A public health professor fesses up on The Real Reason Behind Public Smoking Bans:
PBS NEWSHOUR: Let's a step back: why, and when, did these bans start taking effect?
BAYER: They really began in earnest in the early 1990s, so it's part in parcel of the tightening of the tobacco control movement, the recognition that we have to do more because several hundred people die each year from tobacco-related diseases. I looked at the arguments for why we had to ban smoking in parks and beaches, and there were three -- and they were really very striking.
One was that smoking is dangerous to people around the smoker. So, it's one thing if a smoker wants to smoke, it's his or her business, but as one tobacco control advocate said, if you can smell it, it may be killing you. We're familiar with the second hand smoke argument -- that's what happens if you ban smoking in a bar, or a restaurant. But the beach or a park is a very different location. It's open, the air is open. So what is the risk? And the public health people said, we don't know the exact risk, but there is a risk, and it's unacceptable.
The second argument was that tobacco butts endanger wildlife, because they get washed into the sea and fish and birds consume these butts and it kills them. Or, cigarette butts represent the kind of revolting kind of litter on beaches, and to prove that, people involved in environmental control would actually count the number of cigarette butts they found on a beach and there are billions and billions of those, as you can imagine.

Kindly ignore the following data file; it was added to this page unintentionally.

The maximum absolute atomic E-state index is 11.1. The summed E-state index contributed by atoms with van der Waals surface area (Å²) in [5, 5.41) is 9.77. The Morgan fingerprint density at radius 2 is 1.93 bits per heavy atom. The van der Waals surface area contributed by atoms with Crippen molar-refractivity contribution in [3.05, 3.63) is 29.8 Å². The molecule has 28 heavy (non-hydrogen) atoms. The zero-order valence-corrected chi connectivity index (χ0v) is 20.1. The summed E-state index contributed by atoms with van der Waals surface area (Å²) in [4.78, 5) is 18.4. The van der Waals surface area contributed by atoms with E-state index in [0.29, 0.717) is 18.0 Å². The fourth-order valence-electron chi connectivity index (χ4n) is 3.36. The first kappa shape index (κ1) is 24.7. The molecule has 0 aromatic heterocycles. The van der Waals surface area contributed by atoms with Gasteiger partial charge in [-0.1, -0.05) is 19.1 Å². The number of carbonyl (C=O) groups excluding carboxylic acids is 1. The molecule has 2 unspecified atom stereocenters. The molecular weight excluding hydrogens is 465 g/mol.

The third argument, and the most interesting argument to me, was that parents and families have the right to take their kids to the beach, or a park, without seeing anyone smoke. It's like bad behavior, just the way we want to protect our kids from hearing people curse, or get drunk; we don't want them to see smokers because maybe they'll emulate it.
PBS NewsHour: And do these arguments pan out?
I discovered the evidence was really weak. The evidence of harm to non-smokers on the beach or in a park from someone smoking is virtually non-existent. The evidence that fish and birds are dying because of cigarette butts is virtually non-existent. And even the evidence that seeing someone in a park or beach will encourage kids to smoke is extremely weak.
So I said to myself, what's going on here? What's the public health impulse that's involved that leads to these bans if the evidence is so weak? Because everyone in public health believes that what we do should be evidence-based.
As I thought about it, it became very clear that what was involved wasn't that we were trying to protect non-smokers from sidestream smoke on parks and beaches. We weren't really concerned about birds and fish. There wasn't really evidence that we were going to protect kids by disallowing smoking in parks and beaches.
What was involved was that we really wanted to make it less and less possible for people to smoke, because it's bad for them and we're trying to protect smokers themselves from a behavior that's going to increase the risk of disease and death.
So public health officials have essentially lied to the public about the true dangers of second-hand smoke for years all the while pretending that their claims were based on solid scientific evidence? I’m sure that this is the only case where something like this has occurred and other similar situations where we’re being warned about imminent dangers and told that the threats are based on science are all perfectly legitimate, right?